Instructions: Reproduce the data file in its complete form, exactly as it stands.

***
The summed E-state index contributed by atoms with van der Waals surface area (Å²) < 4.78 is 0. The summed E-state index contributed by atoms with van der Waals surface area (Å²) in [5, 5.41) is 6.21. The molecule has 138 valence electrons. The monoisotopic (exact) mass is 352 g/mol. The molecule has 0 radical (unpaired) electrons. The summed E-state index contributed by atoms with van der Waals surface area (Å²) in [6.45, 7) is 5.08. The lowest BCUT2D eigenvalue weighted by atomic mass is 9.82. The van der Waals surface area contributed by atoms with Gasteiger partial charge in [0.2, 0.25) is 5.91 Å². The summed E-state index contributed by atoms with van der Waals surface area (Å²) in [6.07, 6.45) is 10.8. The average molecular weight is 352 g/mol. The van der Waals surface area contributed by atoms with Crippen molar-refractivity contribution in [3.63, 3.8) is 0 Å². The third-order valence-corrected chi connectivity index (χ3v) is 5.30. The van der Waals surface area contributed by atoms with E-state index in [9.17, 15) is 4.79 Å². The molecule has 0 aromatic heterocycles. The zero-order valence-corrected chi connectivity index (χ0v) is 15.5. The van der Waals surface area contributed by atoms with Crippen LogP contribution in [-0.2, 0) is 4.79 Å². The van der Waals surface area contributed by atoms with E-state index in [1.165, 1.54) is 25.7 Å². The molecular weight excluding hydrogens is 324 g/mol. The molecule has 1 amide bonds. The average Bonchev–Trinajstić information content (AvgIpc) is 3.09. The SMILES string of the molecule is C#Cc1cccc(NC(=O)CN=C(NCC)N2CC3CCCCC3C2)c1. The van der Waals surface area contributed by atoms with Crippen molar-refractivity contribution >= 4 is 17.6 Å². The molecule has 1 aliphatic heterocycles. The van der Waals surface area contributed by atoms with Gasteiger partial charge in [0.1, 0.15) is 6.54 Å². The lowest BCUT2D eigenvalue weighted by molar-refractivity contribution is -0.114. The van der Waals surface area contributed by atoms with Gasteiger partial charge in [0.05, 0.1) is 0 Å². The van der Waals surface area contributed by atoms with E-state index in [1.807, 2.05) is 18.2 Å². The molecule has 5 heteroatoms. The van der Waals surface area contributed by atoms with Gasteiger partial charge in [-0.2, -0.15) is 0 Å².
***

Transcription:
The summed E-state index contributed by atoms with van der Waals surface area (Å²) < 4.78 is 0. The summed E-state index contributed by atoms with van der Waals surface area (Å²) in [5, 5.41) is 6.21. The molecule has 138 valence electrons. The monoisotopic (exact) mass is 352 g/mol. The molecule has 0 radical (unpaired) electrons. The summed E-state index contributed by atoms with van der Waals surface area (Å²) in [6.45, 7) is 5.08. The lowest BCUT2D eigenvalue weighted by atomic mass is 9.82. The van der Waals surface area contributed by atoms with Gasteiger partial charge in [0.2, 0.25) is 5.91 Å². The summed E-state index contributed by atoms with van der Waals surface area (Å²) in [6.07, 6.45) is 10.8. The average molecular weight is 352 g/mol. The van der Waals surface area contributed by atoms with Crippen molar-refractivity contribution in [3.63, 3.8) is 0 Å². The third-order valence-corrected chi connectivity index (χ3v) is 5.30. The van der Waals surface area contributed by atoms with E-state index in [9.17, 15) is 4.79 Å². The molecule has 0 aromatic heterocycles. The zero-order valence-corrected chi connectivity index (χ0v) is 15.5. The van der Waals surface area contributed by atoms with Crippen LogP contribution in [-0.2, 0) is 4.79 Å². The van der Waals surface area contributed by atoms with E-state index in [1.165, 1.54) is 25.7 Å². The molecular weight excluding hydrogens is 324 g/mol. The molecule has 1 amide bonds. The average Bonchev–Trinajstić information content (AvgIpc) is 3.09. The SMILES string of the molecule is C#Cc1cccc(NC(=O)CN=C(NCC)N2CC3CCCCC3C2)c1. The van der Waals surface area contributed by atoms with Crippen molar-refractivity contribution >= 4 is 17.6 Å². The molecule has 1 aliphatic heterocycles. The van der Waals surface area contributed by atoms with Gasteiger partial charge in [0.1, 0.15) is 6.54 Å². The lowest BCUT2D eigenvalue weighted by molar-refractivity contribution is -0.114. The van der Waals surface area contributed by atoms with Gasteiger partial charge in [0.05, 0.1) is 0 Å². The van der Waals surface area contributed by atoms with E-state index in [1.807, 2.05) is 18.2 Å². The molecule has 5 heteroatoms. The van der Waals surface area contributed by atoms with Gasteiger partial charge in [-0.2, -0.15) is 0 Å².